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The Federal Reserve Bank of St. Louis is the center of the Eighth District of the Federal Reserve System. This District includes Arkansas, eastern Missouri, southern Illinois and Indiana, western Kentucky and Tennessee, and northern Mississippi.

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Eat, drink, and be thankful : Tracking prices of the Thanksgiving meal

[embedded content] Turkey, cornbread, sweets, and more. It’s no wonder 27% of Americans say their favorite holiday is Thanksgiving, according to a 2004 Gallup Poll. And the National Retail Foundation estimates that shoppers spend an average of about $300 per person during the long weekend. Some of that spending is on gifts and holiday sales. Here, we’ll focus on a costs specific to the Thanksgiving Day meal. The International Monetary Fund tracks the global prices of a number of food...

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Where is subprime? : Mapping the distribution of subprime borrowers by county

View on GeoFRED® The “subprime credit population”—those with credit scores below 650—received much attention during and after the Great Recession of 2007-2009. Are these borrowers concentrated in certain areas or evenly distributed across the country? FRED’s county-level data from Equifax maps out the percentage of each county’s population that’s classified as subprime. The geographic disparities are quite large. At the high end, in Kenedy County, Texas, almost 56% of the population has...

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The full banana of the labor market : An update on the Beveridge curve

[embedded content] Three and a half years ago, we published a blog post about the Beveridge curve featuring the graph above, which shows how job vacancies and unemployment relate to each other. Each dot represents their values at a particular date. Beveridge’s theory is that these two measures don’t form a kinked line along the axes in a scatter plot, but rather a banana shape. This shape occurs because of delays and frictions in the job market: Vacancies and job seekers take time to...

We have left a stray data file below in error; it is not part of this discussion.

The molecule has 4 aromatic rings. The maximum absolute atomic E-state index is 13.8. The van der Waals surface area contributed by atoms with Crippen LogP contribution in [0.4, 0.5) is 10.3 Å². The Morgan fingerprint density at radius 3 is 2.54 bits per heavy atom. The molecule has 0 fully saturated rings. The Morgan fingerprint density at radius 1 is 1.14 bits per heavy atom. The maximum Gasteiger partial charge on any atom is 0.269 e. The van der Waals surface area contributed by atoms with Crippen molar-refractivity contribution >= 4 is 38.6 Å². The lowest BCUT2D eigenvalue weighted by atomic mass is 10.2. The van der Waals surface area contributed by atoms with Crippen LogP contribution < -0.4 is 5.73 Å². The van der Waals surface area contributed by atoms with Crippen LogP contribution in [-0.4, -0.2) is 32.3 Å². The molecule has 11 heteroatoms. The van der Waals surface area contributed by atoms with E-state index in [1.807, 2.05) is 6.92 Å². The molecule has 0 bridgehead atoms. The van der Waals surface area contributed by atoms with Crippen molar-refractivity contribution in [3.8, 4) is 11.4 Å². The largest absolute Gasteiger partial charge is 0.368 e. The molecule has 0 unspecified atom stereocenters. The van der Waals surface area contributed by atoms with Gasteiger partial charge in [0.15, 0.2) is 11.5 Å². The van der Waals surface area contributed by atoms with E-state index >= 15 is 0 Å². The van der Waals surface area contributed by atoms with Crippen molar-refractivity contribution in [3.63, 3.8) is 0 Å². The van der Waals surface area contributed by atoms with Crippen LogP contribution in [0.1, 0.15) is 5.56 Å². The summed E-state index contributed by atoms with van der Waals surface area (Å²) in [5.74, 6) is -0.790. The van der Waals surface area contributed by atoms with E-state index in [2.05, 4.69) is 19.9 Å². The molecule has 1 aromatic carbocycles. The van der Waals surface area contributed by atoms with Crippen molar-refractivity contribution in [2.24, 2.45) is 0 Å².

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The “youngest” and “oldest” places to live : Age differences across the U.S.

View on GeoFRED® Much is said about the ethnic patchwork of the United States, but this map highlights another kind of diversity: age. FRED’s county-level data on the age distribution of the U.S. population show large variations across the country and also within states. The spread of the range is also surprising. The youngest median age, 21.4 years, is in Lexington City County, Virginia—a small county that hosts two universities. The oldest median age, 65.3 years, is in Sumter County,...

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Where have all the workers gone? : A smaller working-age population could mean less growth

[embedded content] How much an economy can produce depends to a large extent on the number of persons who are old enough to work but not too old to work. One can try to make sure there are employment opportunities, but obviously you need workers. The graph shows two measures of the “working age” population for the United States, based on different age spans. The 15- to 64-year-old range covers everyone who could work up to the hypothetical retirement age of 65. The 25- to 54-year-old...